Dale Watson
Commercial Agriculture Beef and Livestock Specialist
University of Missouri Extension

 

 

 

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Please send your comments and sund suggestions to Dale Watson, Commercial Agriculture Beef and Livestock Specialist, University of Missouri Extension, 111 N. Mason, Carrollton, MO 64633, call 660-542-1792, or send messages by e-mail to: watsond@missouri.edu.
For the Week of
December 31, 1998

No Mud So Far

The winter of 1997/98 still lingers in the minds of many producers. The continuous amount of mud caused havoc with feedlots, cow/calf units and backgrounding operations. Livestock producers respond very rapidly and positively when discussing the question of solid ground surface compared to the soft surface of last winter.

With the difference in ground surface two areas of livestock management are very positive. A considerable amount of hay has been saved and continues to be saved due to the open winter we have experienced. The hard feeding surface of the ground virtually eliminates forage waste. Many producers stated last winter their livestock was tramping more feed into the mud than was being consumed. This added expense resulting from extra forage being required has been saved so far this winter simply due to a more favorable feeding environment.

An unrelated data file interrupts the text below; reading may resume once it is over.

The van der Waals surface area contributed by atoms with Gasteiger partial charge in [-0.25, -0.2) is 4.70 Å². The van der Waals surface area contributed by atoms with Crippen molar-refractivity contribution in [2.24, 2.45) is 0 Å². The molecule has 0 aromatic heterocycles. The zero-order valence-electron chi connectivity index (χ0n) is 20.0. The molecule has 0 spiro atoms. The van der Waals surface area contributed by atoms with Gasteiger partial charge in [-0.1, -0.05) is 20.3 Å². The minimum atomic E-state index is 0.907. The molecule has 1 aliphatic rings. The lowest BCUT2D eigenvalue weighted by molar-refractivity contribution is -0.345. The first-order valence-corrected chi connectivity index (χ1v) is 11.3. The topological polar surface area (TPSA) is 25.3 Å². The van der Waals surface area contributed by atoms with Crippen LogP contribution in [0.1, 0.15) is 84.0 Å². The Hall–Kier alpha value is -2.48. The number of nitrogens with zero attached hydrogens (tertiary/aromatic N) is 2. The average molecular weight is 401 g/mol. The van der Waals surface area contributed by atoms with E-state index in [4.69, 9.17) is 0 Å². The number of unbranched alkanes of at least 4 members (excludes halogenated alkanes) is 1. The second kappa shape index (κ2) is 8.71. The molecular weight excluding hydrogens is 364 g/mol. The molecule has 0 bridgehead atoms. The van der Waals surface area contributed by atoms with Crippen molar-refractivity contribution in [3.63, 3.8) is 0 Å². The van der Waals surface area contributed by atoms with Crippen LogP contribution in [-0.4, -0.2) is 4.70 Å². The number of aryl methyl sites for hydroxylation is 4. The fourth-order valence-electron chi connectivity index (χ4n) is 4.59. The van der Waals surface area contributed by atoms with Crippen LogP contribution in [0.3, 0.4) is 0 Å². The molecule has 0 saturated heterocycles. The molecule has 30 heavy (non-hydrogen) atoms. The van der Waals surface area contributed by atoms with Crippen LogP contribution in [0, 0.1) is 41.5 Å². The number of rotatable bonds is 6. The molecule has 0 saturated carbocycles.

The saving of forage means added dollars for the beef cattle enterprise simply due to a reduction in feed cost for the year. This is a positive thought to many producers who are involved in the swine production business since cost reduction from other enterprises is a welcome sight.

Body condition of beef cows is definitely up by at least one and possibly as much as one and a half scores for many herds compared to the start of 1998. This is very positive and presently means that 1999 has a jump on the breeding season of 1998 simply due to body condition of the beef cow alone. Maintaining the condition of the beef cow is very significant and needs to be remembered by producers. If supplementation is required and you feel the cost is excessive relate to the first three months of 1998. I am sure this will bring back recollections of nutritional needs that can be easily met this year either through conventional feeds or incorporating co-products in your rations.. This is a very important key for a successful calving and breeding season for 1999. You may think it is early to be thinking of the 1999 breeding season, but that time of year is just around the corner for many producers.

We certainly hope all agriculture producers will experience a more pleasant calendar year for 1999. Producers are certainly due for an improvement in profit which will in turn reflect a positive atmosphere for many small business operation throughout the Midwest.


University of Missouri ExtensionDale's Country Trails - December 31, 1998
http://outreach.missouri.edu/agconnection/DCT/CT123198.html -- Revised: April 20, 2004
watsond
@missouri.edu